Stonesoft Gets VMware Cert for Virtual Security Appliances
Published: February 27, 2008
by Alex Woodie
Stonesoft, a developer of network security devices, today announced the first in a series of VMware certifications ensuring its products can protect virtualized IT environments. By enabling its firewall, VPN, and IPS offerings to monitor and manage traffic among virtual machines connected through a virtual local area network, Stonesoft offers the same level of separation and control that traditional physical infrastructures rely upon.
One of the problems with X64 virtualization as it exists in the market today is that it's not as inherently or easily securable as a traditional physical infrastructure. If an organization chooses to run a Web server and a database server side by side in separate virtual machines but on the same physical server (as many do), it runs the chance of allowing hackers to traverse virtual machines if it doesn't have security components in place along the virtual LAN to stop them. This wouldn't be a problem in a traditional environment, where best practices dictate firewalls and intrusion protection systems (IPSs) be installed on the physical LAN between the database and the Web server. But in a virtual environment, there is no physical LAN to hook into.
It's largely a matter of wires, says Mark Boltz, senior solutions engineer with Stonesoft. "And if you do have wires, you're losing the benefit of virtualization. We allow you to have the full benefit of virtualization and still have the security components with the Firewall/VPN and IPS and not have to have physical wiring."
Today, the company announced that the StoneGate Firewall/VPN has been certified by VMware to run under its virtualization and hypervisor offerings. The Atlanta, Georgia, company also announced it has joined VMWare's Technology Alliance Partner (TAP) program, through which it will work to certify other Stonesoft products, specifically the StoneGate IPS.
Boltz says Stonesoft made some changes to its Linux-based Firewall/VPN offering to take advantage of VMWare network and display drivers. VMWare then certified that the software was implemented correctly on its hypervisor and workstation virtualization products.
Organizations can mix and match virtual and physical products from Stonesoft, and manage them all centrally from the same graphical console, the Stonesoft Management Center, making Stonesoft's virtualized security appliance the only offering of its kind, Boltz claims. "We're providing something that's very unique in the market right now in terms of a solution that actually covers both worlds--virtual and physical--with the same technology and the same features."
Stonesoft's Firewall combines packet filtering, stateful connection tracking, and application-level security to weed malicious traffic out of regular traffic. The VPN component of StoneGate provides both IPsec and site-to-site capabilities. Stonesoft traditionally sold the software, which can be clustered, as part of a Linux appliance offering, or allowed users to install the software on their own Linux servers or Linux partition in a mainframe. VMWare certification for the virtualized StoneGate IPS will come later.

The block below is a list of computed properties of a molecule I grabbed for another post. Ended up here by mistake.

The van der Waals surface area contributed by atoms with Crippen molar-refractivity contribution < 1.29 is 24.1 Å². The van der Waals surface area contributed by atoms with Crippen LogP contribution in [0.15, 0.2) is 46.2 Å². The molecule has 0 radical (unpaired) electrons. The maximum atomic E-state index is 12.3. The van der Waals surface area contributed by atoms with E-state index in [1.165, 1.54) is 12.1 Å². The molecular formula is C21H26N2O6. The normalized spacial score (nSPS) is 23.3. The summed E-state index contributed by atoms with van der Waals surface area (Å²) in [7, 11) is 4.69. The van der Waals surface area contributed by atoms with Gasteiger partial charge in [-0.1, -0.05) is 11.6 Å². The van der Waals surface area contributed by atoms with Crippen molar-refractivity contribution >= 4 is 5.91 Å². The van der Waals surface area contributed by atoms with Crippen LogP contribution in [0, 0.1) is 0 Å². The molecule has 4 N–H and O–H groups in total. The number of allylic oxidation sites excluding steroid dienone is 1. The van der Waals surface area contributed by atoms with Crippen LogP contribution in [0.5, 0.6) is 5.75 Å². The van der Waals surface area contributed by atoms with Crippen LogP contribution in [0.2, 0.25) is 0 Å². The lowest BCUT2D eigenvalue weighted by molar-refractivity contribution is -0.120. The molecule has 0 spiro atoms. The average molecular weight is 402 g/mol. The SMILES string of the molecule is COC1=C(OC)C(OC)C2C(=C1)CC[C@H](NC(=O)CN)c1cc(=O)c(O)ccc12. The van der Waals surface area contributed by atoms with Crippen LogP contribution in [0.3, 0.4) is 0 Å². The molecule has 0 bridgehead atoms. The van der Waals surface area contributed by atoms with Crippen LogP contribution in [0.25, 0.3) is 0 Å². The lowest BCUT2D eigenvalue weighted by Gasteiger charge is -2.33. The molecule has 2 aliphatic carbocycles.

Boltz says IBM's mainframe virtualization (and System i logical partitioning) are more secure than X86 and X64 virtualization technologies. "In a lot of virtual environments, they don't have the ability to separate the partitioning. From a mainframe point of view, that concept is very robust and very well proven," he says. "In VMware, what we've seen for a lot of organizations is they've virtualized the Web servers, the middleware components, and such, but they're all on one flat virtual network with no controls to prevent a compromised Web server from then hacking the database server on the back end."
Proper security can be maintained by installing all the virtualized Web servers on one physical server and all the virtualized database servers on another, and putting the necessary firewalls and IPSes in between them, but then you lose the benefits of virtualization. "The traditional ways of doing security no longer apply, or haven't been able to be applied until now with us, with this technology," Boltz says.
But as users move toward virtual security appliances, they shouldn't forget the lessons of physical security. "You still need your perimeter security devices and you still need a physical network for your actual physical people to connect to, to do the work that actually drives the applications at the end of the day."
Stonesoft Unveils New Generation of Firewall, IPS Products
StoneSoft Readies Updated Firewall/VPN Software for Mainframes
Stonesoft Clamps Down on Evolving Security Threats with Firewall
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